The New Jersey entrepreneur’s Living Wall vertical horticultural system could revolutionize the state’s growing cannabis industry

Deep down, George Irwin feels like the kid he was 40 years ago. You could catch him mowing his neighbors’ lawns in the Garden State on most weekends … but even then he would have preferred to be the one running the company, hiring people to do it.

He’s still in New Jersey. He’s still cutting grass (albeit a different way).

And he still wants to be at the top.

The “living wall” system. (GLT cannabis)

In the new and innovation-hungry cannabis sector, Irwin seems ready to do just that. He heads several companies, all focused on a patented “living wall” plant growth system that allows plants to grow vertically on walls and roofs – plants like the hoped-for next crop in New Jersey.

Atlantic City-based GLT cannabis is a promising application of the vertical horticultural system developed two decades ago by Irwin’s Green Living Technologies International. After years of paying attention to its use in projects like the Minnesota Twins ballpark, Irwin now sees an opportunity to revolutionize the medical (and soon New Jersey recreational) marijuana industry.

Compared to typical horizontal planting techniques, the GLT cannabis vertical cultivation system, the only one of its kind in the world, has about ten times the production capacity, according to Irwin. At the same time, it has the potential to lower energy needs, lower the cost of goods, and improve the environmental footprint of cannabis growers.

A worker harvests plants in a GLT facility. (GLT cannabis)

The longtime New Jersey entrepreneur is thrilled … even if Irwin never expected to get to the top of this new industry.

His passion was agriculture, not the pot. But at the same time as he was just beginning research into cannabis cultures, he became the unfortunate parent of a child with Hodgkin lymphoma.

“When my son was diagnosed with cancer, I knew enough about these cannabis products to provide my son with the specific oils that were supposed to help cancer patients,” he said. “It’s not a sales pitch. It’s no wonder. But for us what it did for my son was life changing. “

With Irwin’s son being declared cancer-free earlier than expected, the local entrepreneur became more than expected in the science behind medical marijuana.

What he saw was great potential in an area of ​​agriculture that had barely been legitimized.

“I consider myself part of the second generation of legalized cultivators,” said Irwin. “In my view, frankly, the first generation consisted of those who were once illegal producers. Where else would you want to gain experience and knowledge without going to the black market? “

The emerging status of the industry means that from Irwin’s point of view, growing cannabis still brings a lot of waste with it. Reducing this waste is part of his goal of professionalizing the industry.

The system enables growers to harvest more crops. (GLT cannabis)

He explained that rockwool, one of the most popular indoor hydroponic growing systems used by cannabis growers, combined with synthetic fertilizers could dump potentially carcinogenic chemicals into waterways, the vast amount of which is regularly dumped in landfills.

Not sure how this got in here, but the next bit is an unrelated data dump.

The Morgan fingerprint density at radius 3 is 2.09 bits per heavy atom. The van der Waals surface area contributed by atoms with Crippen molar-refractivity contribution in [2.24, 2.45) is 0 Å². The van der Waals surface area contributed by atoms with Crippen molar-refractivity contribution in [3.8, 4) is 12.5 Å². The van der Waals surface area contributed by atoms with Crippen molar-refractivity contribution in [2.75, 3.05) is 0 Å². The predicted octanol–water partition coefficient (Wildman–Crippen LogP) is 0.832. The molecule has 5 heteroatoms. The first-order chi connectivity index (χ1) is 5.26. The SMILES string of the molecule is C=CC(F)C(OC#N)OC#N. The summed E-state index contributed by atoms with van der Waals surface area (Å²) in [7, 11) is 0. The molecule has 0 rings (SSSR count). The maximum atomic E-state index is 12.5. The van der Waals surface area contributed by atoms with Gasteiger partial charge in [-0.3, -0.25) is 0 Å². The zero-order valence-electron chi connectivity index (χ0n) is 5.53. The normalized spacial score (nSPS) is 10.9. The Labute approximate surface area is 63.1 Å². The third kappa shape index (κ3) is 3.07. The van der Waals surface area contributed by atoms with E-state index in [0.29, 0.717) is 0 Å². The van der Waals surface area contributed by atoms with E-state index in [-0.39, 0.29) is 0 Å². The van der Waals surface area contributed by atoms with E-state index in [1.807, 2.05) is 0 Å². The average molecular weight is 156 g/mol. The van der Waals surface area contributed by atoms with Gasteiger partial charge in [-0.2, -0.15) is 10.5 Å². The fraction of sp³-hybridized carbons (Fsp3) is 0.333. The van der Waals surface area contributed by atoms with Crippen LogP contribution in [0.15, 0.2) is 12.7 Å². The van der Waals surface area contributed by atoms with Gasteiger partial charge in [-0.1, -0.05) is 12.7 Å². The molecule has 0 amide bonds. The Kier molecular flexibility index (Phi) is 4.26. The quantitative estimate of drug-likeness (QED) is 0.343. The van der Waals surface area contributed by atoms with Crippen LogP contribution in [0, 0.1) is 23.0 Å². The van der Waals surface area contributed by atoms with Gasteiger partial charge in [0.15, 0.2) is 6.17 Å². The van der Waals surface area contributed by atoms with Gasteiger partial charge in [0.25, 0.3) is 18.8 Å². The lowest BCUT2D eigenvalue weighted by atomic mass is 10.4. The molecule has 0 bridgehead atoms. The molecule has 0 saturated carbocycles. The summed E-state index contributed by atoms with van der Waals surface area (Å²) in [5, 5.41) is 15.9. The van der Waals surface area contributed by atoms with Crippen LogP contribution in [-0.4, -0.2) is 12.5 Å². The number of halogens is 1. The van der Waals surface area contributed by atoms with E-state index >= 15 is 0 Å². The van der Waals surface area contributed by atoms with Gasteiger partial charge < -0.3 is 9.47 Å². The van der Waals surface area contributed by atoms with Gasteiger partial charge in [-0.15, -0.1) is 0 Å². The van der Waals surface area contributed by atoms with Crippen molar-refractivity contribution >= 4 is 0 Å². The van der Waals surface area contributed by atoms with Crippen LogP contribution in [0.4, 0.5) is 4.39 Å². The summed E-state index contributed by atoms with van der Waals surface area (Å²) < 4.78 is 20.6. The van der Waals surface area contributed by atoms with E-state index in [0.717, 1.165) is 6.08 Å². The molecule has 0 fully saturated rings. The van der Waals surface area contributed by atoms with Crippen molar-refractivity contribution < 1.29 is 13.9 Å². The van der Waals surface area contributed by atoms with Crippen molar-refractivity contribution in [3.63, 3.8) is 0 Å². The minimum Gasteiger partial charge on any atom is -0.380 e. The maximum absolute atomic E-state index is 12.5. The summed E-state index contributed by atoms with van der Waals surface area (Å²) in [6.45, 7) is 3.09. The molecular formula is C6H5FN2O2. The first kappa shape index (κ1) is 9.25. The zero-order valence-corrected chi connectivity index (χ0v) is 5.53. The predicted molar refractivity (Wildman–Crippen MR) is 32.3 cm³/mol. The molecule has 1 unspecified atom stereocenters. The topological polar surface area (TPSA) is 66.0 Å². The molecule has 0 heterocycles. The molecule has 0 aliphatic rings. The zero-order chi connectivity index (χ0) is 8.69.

If marijuana growers had less of a public relations challenge than a law enforcement challenge, this may have been less of an issue.

“But how can the cannabis industry now help treat a disease with techniques that could put disease at risk?” Said Irwin. “(Industry) needs to break away from the old way of working and think about science. We do that. We found a way to use compost-based organic soil and allow 100% of our waste to be reused. “

From a business perspective, Irwin makes a good case for their living wall system. The use of walls enables much higher growth capabilities in a smaller space than typical growth processes. This is a by-product of the ability to measure production in cubic feet instead of square feet.

The company also wants to make sure its marijuana medicine delivers the same dose of THC every day. Therefore, a team of plant scientists is working on isolating plant tissues that ensure consistency from one plant to the next while keeping these plants disease and virus free.

It’s all part of bringing more innovation to the table, Irwin said.

“We can even take a basil plant and infuse it with THC,” he said. “It’s a little Frankenstein-esque, but that’s the reality this industry is moving into.”

The plants grow in both horizontal and vertical rows. (GLT cannabis)

New Jersey voters passing the referendum that could allow recreational marijuana use for adults are opening the door to more local opportunities for this business. However, as this process is still playing out, the company is mainly focused on the medical side and not just the garden condition. The company’s Maine-based subsidiary, VertiKal Tech, received a medical cannabis license there earlier this year and is expected to be one of the state’s largest cannabis producers.

Irwin said his company plans to produce enough cannabis for the wholesale market here and elsewhere, and is even considering starting a local retail operation.

The way he looks at the vertical green of his company … the sky is the limit.

“We feel part of the history of cannabis in New Jersey and we are very excited to be a part of it,” he said. “We have to help create the tax revenue that can help get the state back on its feet.”

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